Saturday, December 29, 2007

The Art of Text Digitization


Recently I completed the digitization of Eugene Oneguine [Onegin]: A Romance of Russian Life in Verse by Aleksandr Pushkin, translated into English by Henry Spalding, published in 1881. This text version of Spalding’s translation is now available on the Project Gutenberg site.

Spalding’s translation of Pushkin’s most famous work, Eugene Onegin, was the first published in English and beat all other attempts by about half a century. It’s not considered a great translation, but then neither are most of the others. Pushkin's poetry presents many problems for translators.

Spalding apparently learned Russian while stationed at the British Embassy in St. Petersburg. His translations include Suvoroff, Khiva and Turkestan, On the Island of Saghalin, and The Tale of Frithiof (translated from Swedish). Spalding retired from the 104th Foot Regiment (Bengal Fusiliers) in 1880 with the rank of Major.

In Vladimir Nabokov’s commentary to his own English translation of Onegin (1964), he calls Spalding “bluff Spalding” and “Matter-of-fact Lt.-Col. Spalding.” It was the controversy surrounding Nabokov’s translation that first interested me in the poem many years ago. Nabokov decided that absolute literalness could not be retained alongside Pushkin’s rhyme and melody, so he translated Onegin with a rigorous literal exactness and jettisoned the rhyme. This led to Nabokov’s friend Edmund Wilson writing a scathing review of the translation in the New York Review of Books, although given his limited knowledge of Russian, Wilson was in no position to criticize Nabokov. The two exchanged rebuttals and were never friends again. Many believe Wilson became jealous over the success of Nabokov’s book Lolita, while his own Memoirs of Hecate County went virtually unnoticed.

I began this project a couple years ago. At that time, Spalding’s book was available in just a couple dozen libraries. The only way to read it was to somehow find a copy for sale, probably at an expensive price due to its scarcity, or borrow it through interlibrary loan—and a lot of libraries won’t loan such an old book. Spalding’s translation was all but lost to the world outside the handful of libraries that owned it. I realized that I was in a position to resurrect Spalding’s translation back from the dead.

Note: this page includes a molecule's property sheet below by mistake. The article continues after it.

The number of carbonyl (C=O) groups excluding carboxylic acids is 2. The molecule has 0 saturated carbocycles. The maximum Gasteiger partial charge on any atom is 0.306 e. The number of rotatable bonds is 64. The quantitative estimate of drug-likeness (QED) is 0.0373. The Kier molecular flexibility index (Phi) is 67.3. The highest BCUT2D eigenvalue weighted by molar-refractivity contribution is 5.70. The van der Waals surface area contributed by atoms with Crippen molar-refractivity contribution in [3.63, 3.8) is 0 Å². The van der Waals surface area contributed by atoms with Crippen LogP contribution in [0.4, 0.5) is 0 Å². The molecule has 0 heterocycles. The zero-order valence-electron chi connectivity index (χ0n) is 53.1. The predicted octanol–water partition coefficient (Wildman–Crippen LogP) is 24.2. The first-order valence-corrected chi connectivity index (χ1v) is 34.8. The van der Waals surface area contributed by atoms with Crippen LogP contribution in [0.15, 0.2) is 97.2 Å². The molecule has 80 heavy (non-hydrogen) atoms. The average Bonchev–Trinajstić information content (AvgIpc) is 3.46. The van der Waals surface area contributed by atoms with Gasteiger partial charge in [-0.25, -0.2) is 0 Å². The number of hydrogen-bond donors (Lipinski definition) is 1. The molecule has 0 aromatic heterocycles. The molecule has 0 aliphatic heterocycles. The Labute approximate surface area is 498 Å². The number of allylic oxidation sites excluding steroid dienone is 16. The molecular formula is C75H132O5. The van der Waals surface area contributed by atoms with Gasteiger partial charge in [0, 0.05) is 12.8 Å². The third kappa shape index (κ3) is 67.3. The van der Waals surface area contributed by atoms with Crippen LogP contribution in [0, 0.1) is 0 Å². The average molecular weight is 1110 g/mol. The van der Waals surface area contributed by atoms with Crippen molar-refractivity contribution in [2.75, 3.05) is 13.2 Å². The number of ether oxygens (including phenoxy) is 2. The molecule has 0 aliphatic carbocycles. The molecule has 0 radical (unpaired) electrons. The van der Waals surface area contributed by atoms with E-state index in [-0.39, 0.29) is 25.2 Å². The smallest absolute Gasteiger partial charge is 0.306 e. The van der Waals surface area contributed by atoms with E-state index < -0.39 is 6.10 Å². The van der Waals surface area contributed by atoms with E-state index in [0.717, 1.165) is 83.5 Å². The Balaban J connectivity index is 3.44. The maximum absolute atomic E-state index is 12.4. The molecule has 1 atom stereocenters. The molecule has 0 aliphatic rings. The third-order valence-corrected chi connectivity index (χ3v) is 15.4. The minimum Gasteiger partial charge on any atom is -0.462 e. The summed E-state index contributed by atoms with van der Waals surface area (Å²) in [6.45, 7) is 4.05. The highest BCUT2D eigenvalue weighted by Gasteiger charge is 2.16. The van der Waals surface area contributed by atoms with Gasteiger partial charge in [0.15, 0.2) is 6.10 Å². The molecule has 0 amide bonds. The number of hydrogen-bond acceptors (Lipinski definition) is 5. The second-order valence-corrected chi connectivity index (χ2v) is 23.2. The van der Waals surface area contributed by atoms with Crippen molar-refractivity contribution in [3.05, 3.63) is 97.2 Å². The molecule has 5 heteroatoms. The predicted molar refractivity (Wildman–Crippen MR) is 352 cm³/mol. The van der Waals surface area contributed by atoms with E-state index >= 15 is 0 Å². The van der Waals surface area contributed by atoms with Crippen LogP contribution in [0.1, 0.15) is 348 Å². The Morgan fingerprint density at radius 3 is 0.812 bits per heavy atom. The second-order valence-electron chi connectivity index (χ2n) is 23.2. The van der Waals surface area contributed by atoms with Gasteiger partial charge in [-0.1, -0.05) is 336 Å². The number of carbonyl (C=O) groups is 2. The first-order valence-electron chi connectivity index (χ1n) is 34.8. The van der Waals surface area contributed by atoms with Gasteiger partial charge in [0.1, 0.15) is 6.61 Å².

But my interest in the project waned as I involved myself in other writings. Within the past few months, I noticed Spalding’s book had been digitized as part of the Google Book Library project, and the entire scanned book was freely available to anyone. Sadly, but predictably, not all the pages were scanned accurately, so some of the text is missing in the Google edition. But it did make me wonder about the future of Project Gutenberg.

The digitization of the world’s literature has begun in earnest. Here are the current numbers for the bigger players, as best as I can guess:

Google Books 2,000,000
Microsoft Live Books 1,500,000
Amazon 400,000
Internet Archive 315,000
Project Gutenberg 20,000

In the past year or so, we have seen the introduction of e-book readers by two major players—Sony and Amazon. Sony’s bookstore offers about 25,000 books for sale that can be read by its Reader; Amazon offers about 90,000. More books can be had in the Sony format on the internet—Amazon’s Kindle-formatted books are now following. The wave of the future? Yeah, but is the future now or at some point down the road, that’s the only question. Will this generation embrace the digital book or will it have to wait before any real romance develops between readers and e-books? So far, there hasn’t been a generation raised on e-books.

Digitization initiatives such as Project Gutenberg, Internet Archive, Google Books, and Microsoft’s Live Search Books have sprung to life many thousands of books hidden away in the catacombs of a few libraries. Once digitized, these books become available to the entire world. Spalding’s Onegin, basically lost to the greater world of scholars for over a century, is now available to all on the internet in a digitized version. It’s something like the way we’ve been losing and finding ancient works after many years—Archimedes’ Palimpsest, for example, although these books were never lost, but were not widely available until right now.